2. Once 1 is implemented across all browsers in a meaningful way AND most everybody has upgraded, it's a free for all on which platform will provide the best api to do it easily. I'm thinking something like GWT/Flash except as a JSR, and similar features for other major platforms. I don't think handcoding Javascript is a true long term solution - it's way too easy to lose yourself in worrying about browser vm leaks, or accidental global variables, or soft errors or any other of the million reasons why javascript for very large projects sucks.
3. Performance not quite there yet for anybody. Just looking at processing.js quickly tells me that. It's great that Chrome is almost there, but what about the majority of the web?
4. Too many people still trying to be the web at it's own game - Flash, Silverlight, Applets... As much as I would miss the option of applets, I can only see it eventually being deprecated in favor of Java to Javascript canvas drawing once the performance is there...

It's an exciting time though. This Web 3.0 will remind all these silly app/device makers why the web was invented in the first place.

Axel Rauschmayer replied on Tue, 2010/12/14 - 5:36pm in response to: Ivan Lazarte

@Ivan Lazarte: Amen to all of the above. Local storage will probably be replaced by IndexedDB, long-term (especially because MS is on board). JavaScript as a language is actually surprisingly cool. It is minimalist and succinct in a way that all necessary features could be added easily (optional typing comes to mind which is important for large systems and APIs). That is much more tricky with Java which is weighed down by a lot of legacy baggage (anonymous inner classes, primitive types, etc.). Java is saved by superior tools which also makes GWT a great choice for web programming. JavaScript tools will get better (I’ll try WebStorm soon) and one could also compile JavaScript to JavaScript (as Google’s Closure does). I wonder if, long term, we couldn’t have a core JavaScript that everything else (even more sophisticated JavaScript) is compiled to. I don’t think we could get browser vendors to agree on a common byte code format or something similar, but this could serve the same purpose. It's a bit of a shame because all the JavaScript engines are starting to look more like the JVM by the day.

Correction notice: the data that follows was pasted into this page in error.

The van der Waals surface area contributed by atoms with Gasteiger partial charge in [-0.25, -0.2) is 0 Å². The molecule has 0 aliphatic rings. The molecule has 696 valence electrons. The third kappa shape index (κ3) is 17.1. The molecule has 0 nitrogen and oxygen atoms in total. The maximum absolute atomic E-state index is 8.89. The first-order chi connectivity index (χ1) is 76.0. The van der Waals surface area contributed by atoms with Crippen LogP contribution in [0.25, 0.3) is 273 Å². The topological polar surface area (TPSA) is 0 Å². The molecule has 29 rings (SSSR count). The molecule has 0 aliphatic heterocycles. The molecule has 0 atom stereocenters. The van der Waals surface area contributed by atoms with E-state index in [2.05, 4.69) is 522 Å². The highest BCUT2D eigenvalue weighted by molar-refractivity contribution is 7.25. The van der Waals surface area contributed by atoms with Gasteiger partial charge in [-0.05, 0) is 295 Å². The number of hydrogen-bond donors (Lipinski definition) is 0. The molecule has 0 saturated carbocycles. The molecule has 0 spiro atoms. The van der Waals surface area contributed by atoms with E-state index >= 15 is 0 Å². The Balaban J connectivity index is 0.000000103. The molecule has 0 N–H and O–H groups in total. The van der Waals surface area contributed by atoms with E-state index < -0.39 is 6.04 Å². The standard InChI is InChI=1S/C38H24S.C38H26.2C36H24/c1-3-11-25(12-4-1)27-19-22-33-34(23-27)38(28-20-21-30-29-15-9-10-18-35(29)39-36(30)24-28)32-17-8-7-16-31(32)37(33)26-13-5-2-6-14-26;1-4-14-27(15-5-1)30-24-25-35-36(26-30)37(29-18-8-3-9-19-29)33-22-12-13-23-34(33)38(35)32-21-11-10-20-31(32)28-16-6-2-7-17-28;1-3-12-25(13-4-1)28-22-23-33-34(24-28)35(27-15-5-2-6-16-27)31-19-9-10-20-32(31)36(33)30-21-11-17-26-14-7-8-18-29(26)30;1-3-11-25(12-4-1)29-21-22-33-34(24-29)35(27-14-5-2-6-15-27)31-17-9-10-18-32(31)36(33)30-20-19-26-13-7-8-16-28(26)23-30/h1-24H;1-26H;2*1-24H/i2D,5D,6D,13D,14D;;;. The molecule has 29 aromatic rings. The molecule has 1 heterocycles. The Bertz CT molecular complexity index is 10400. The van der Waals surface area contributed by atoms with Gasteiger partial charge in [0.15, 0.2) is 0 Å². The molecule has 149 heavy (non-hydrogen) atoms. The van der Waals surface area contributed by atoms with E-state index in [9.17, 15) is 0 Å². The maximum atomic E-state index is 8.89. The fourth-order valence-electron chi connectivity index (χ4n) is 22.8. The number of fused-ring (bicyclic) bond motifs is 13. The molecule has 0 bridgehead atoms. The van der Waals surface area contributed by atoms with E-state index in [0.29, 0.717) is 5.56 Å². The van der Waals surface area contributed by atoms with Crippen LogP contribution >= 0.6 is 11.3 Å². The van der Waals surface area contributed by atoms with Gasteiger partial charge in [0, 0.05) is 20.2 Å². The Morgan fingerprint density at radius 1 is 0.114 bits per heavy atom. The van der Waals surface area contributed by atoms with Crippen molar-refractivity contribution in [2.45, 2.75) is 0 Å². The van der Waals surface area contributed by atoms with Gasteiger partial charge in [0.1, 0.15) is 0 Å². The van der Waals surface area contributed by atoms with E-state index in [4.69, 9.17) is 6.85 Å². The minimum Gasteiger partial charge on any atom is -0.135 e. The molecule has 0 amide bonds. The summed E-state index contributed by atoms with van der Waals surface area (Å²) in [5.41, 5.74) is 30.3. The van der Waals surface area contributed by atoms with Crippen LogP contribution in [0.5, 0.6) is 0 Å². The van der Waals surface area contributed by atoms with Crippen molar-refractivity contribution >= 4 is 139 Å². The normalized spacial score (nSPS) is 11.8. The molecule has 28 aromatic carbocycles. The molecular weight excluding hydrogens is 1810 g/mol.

Claude Lalyre replied on Wed, 2010/12/15 - 6:36am in response to: Axel Rauschmayer

Well expressed ! I was not able to find the right terms, but yes your last sentence is just what I was trying to express :

"The Javascript code is to the Javascript engine what the Java byte code is to the JRE."

Igor Laera replied on Wed, 2010/12/15 - 8:37am

 

Is it me, or does the browser turn into a huge JavaScriptVM? Chrome (and Firefox) already ban
Flash and PDF-Plugins into their own space; and with the advent of high performance JS VMs
we will get rid of them somewhen in the future.

The JavaPlugin didn't make it in the web space. Because they didn't think bigger: they should
had build a whole browser around it :)

Axel Rauschmayer replied on Wed, 2010/12/15 - 10:42am in response to: Igor Laera

@Igor Laera: Note that JavaScript is just as “banned” and crash-protected as Flash in Chrome. But I agree that Flash seems to be on its way out. I’ve posted ideas about a JVM browser a while ago.

Claude Lalyre replied on Thu, 2010/12/16 - 11:39am

I think that instead of JVM browser, we should be inspired by the XWindow server and X terminals. The browser should be to the Java application server what the X terminal is to the X11 server.

We need to keep the orignal client/server architecture of the HTTP protocol, and propose a new client/server architecture that enables windowing and desktop capabilities... just like X11 protocol.